Even at that, some presented equipment with PSP label A pasted, after which they removed such and others brought theirs with the same number! Worse still, most of the PSP operators lack the funding necessary to meet with the new demands for a cleaner Lagos. This rather sad and sordid scenario for a system meant to engender a healthier state informed the decision to go for Visionscope Sanitation Solutions,VSS Ltd.
With the proud pedigree of an experienced, world-renowned waste management system at its disposal, the company brought in 1,000 new green trucks. Unlike PSP that paid its workers N12 000 monthly salary each, without insurance or pension benefits, VSS will employ 27,000 workers with a monthly salary at N27,000 each. What more, each will enjoy both insurance and pension benefits. While the PSP will focus on the suburbs such as Ayobo, Epe, Badagary, Meiran and Iyana Ipaja, VSS will deploy its managerial capacity within the city.
In addition, there will be ten sweepers in each of the 3,950 wards, having similar modern cleaning equipment and kits. They will be involved in the fumigation of every nook and cranny, the canals and gutters. The implication of this new approach is that vectors of different diseases such as mosquitoes that cause malaria, and rats that cause lassa fever, would be drastically reduced.
Also, with 10,000 bins strategically placed at various streets across the state, combined with sustained public awareness, the residents will no longer have excuses for dumping refuse indiscriminately. As usual with slow attitudinal change to new policies, there are obstacles to be overcome.
As evident so far, the governor’s administrative style is to institute and implement pragmatic policies to solve such challenges. It would be recalled that soon after he took over the mantle of political leadership, LASTMA and some few others seemed to be in chaos. But, he used his managerial ingenuity to overcome them.
It has been observed that the same forces that were at work to sabotage the administration’s efforts to re-invent leadership modus operandi have cashed in on the period of planning and take off of CLI to frustrate it with all manner of antics. For instance, it would interest the public to know that some PSP operators and some LAWMA officials are dumping refuse indiscriminately all over in order to embarrass the government.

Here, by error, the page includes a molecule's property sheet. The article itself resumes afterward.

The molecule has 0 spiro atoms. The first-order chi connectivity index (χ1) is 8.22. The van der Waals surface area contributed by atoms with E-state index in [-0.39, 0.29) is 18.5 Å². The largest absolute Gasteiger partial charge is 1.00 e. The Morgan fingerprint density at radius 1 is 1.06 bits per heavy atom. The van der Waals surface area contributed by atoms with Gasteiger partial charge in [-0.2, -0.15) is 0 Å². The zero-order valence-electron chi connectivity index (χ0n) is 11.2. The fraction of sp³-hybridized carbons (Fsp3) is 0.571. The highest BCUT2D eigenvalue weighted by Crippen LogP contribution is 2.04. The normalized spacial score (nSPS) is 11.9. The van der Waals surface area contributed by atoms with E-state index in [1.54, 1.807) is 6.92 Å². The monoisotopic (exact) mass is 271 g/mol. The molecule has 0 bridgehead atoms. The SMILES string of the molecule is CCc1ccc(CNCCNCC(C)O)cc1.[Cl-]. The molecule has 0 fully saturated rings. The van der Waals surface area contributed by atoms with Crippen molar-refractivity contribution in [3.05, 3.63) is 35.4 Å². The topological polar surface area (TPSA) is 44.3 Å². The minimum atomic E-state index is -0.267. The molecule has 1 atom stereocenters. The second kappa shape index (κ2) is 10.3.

But, we are fully aware that there is no gain without pain and we cannot make omelette without breaking eggs. The full assurance is hereby being given that all the loopholes in the sanitation process have been plugged and within the next few months, they will witness a cleaner Lagos that would be a pride not only to Lagosians and Nigerians but the entire African continent.
They should, therefore, have similar confidence in him as they have amply demonstrated at the beginning when the challenges of transportation and traffic gridlock reared their ugly heads. Just like the administration shamed the London Economist with its editorial when Ambode came in, and it swallowed its vomit, all his traducers this time around will also be put to shame. With the soon-to-take-off new policy on transportation that will take off over 40,000 danfos to instill sanity on the city roads, Lagos will never be the same again. Lagosians must break this barrier for a cleaner Lagos for this generation and incoming ones.
Ajanaku is a Senior Special Assistant (SSA) to Governor Ambode, on Media and Strategy.